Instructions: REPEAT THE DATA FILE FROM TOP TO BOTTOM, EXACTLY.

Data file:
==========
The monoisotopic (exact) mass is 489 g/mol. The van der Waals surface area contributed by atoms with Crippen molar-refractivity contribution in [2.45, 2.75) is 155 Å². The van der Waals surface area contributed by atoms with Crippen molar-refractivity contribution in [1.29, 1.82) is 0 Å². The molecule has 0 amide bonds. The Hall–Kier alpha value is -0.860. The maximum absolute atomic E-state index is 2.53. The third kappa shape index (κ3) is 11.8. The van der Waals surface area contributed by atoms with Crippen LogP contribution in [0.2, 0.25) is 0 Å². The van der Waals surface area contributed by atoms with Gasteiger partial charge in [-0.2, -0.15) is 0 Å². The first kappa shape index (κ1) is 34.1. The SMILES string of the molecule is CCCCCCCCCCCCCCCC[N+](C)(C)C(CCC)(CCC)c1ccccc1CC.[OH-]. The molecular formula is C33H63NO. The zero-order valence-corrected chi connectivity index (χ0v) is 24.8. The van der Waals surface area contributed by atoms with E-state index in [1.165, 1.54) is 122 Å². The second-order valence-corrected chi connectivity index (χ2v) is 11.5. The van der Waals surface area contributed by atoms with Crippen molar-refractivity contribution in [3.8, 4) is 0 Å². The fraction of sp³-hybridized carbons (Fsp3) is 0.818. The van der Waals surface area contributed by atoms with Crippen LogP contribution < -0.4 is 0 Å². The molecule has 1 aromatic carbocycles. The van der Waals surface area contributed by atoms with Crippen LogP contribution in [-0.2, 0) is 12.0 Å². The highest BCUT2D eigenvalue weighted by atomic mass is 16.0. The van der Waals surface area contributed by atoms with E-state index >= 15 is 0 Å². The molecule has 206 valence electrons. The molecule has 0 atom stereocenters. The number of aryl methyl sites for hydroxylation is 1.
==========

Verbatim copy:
The monoisotopic (exact) mass is 489 g/mol. The van der Waals surface area contributed by atoms with Crippen molar-refractivity contribution in [2.45, 2.75) is 155 Å². The van der Waals surface area contributed by atoms with Crippen molar-refractivity contribution in [1.29, 1.82) is 0 Å². The molecule has 0 amide bonds. The Hall–Kier alpha value is -0.860. The maximum absolute atomic E-state index is 2.53. The third kappa shape index (κ3) is 11.8. The van der Waals surface area contributed by atoms with Crippen LogP contribution in [0.2, 0.25) is 0 Å². The van der Waals surface area contributed by atoms with Gasteiger partial charge in [-0.2, -0.15) is 0 Å². The first kappa shape index (κ1) is 34.1. The SMILES string of the molecule is CCCCCCCCCCCCCCCC[N+](C)(C)C(CCC)(CCC)c1ccccc1CC.[OH-]. The molecular formula is C33H63NO. The zero-order valence-corrected chi connectivity index (χ0v) is 24.8. The van der Waals surface area contributed by atoms with E-state index in [1.165, 1.54) is 122 Å². The second-order valence-corrected chi connectivity index (χ2v) is 11.5. The van der Waals surface area contributed by atoms with Crippen molar-refractivity contribution in [3.8, 4) is 0 Å². The fraction of sp³-hybridized carbons (Fsp3) is 0.818. The van der Waals surface area contributed by atoms with Crippen LogP contribution < -0.4 is 0 Å². The molecule has 1 aromatic carbocycles. The van der Waals surface area contributed by atoms with Crippen LogP contribution in [-0.2, 0) is 12.0 Å². The highest BCUT2D eigenvalue weighted by atomic mass is 16.0. The van der Waals surface area contributed by atoms with E-state index >= 15 is 0 Å². The molecule has 206 valence electrons. The molecule has 0 atom stereocenters. The number of aryl methyl sites for hydroxylation is 1.